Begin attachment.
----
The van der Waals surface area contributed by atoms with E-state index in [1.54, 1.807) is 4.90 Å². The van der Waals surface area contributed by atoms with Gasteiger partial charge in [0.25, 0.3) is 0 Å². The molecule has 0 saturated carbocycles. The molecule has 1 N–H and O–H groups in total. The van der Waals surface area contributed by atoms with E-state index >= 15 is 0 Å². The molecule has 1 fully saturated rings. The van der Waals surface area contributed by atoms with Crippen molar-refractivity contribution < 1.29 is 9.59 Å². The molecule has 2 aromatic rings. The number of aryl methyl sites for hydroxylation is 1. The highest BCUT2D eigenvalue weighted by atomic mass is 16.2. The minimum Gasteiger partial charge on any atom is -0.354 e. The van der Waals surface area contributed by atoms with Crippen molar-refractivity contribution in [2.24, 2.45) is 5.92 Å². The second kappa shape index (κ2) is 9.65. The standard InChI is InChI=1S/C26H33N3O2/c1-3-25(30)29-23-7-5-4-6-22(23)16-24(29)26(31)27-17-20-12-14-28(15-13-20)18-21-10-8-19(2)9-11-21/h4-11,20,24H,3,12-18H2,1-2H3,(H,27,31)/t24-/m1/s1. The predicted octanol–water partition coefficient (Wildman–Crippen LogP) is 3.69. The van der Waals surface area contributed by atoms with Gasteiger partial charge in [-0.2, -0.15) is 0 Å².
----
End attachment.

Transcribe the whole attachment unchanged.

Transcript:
The van der Waals surface area contributed by atoms with E-state index in [1.54, 1.807) is 4.90 Å². The van der Waals surface area contributed by atoms with Gasteiger partial charge in [0.25, 0.3) is 0 Å². The molecule has 0 saturated carbocycles. The molecule has 1 N–H and O–H groups in total. The van der Waals surface area contributed by atoms with E-state index >= 15 is 0 Å². The molecule has 1 fully saturated rings. The van der Waals surface area contributed by atoms with Crippen molar-refractivity contribution < 1.29 is 9.59 Å². The molecule has 2 aromatic rings. The number of aryl methyl sites for hydroxylation is 1. The highest BCUT2D eigenvalue weighted by atomic mass is 16.2. The minimum Gasteiger partial charge on any atom is -0.354 e. The van der Waals surface area contributed by atoms with Crippen molar-refractivity contribution in [2.24, 2.45) is 5.92 Å². The second kappa shape index (κ2) is 9.65. The standard InChI is InChI=1S/C26H33N3O2/c1-3-25(30)29-23-7-5-4-6-22(23)16-24(29)26(31)27-17-20-12-14-28(15-13-20)18-21-10-8-19(2)9-11-21/h4-11,20,24H,3,12-18H2,1-2H3,(H,27,31)/t24-/m1/s1. The predicted octanol–water partition coefficient (Wildman–Crippen LogP) is 3.69. The van der Waals surface area contributed by atoms with Gasteiger partial charge in [-0.2, -0.15) is 0 Å².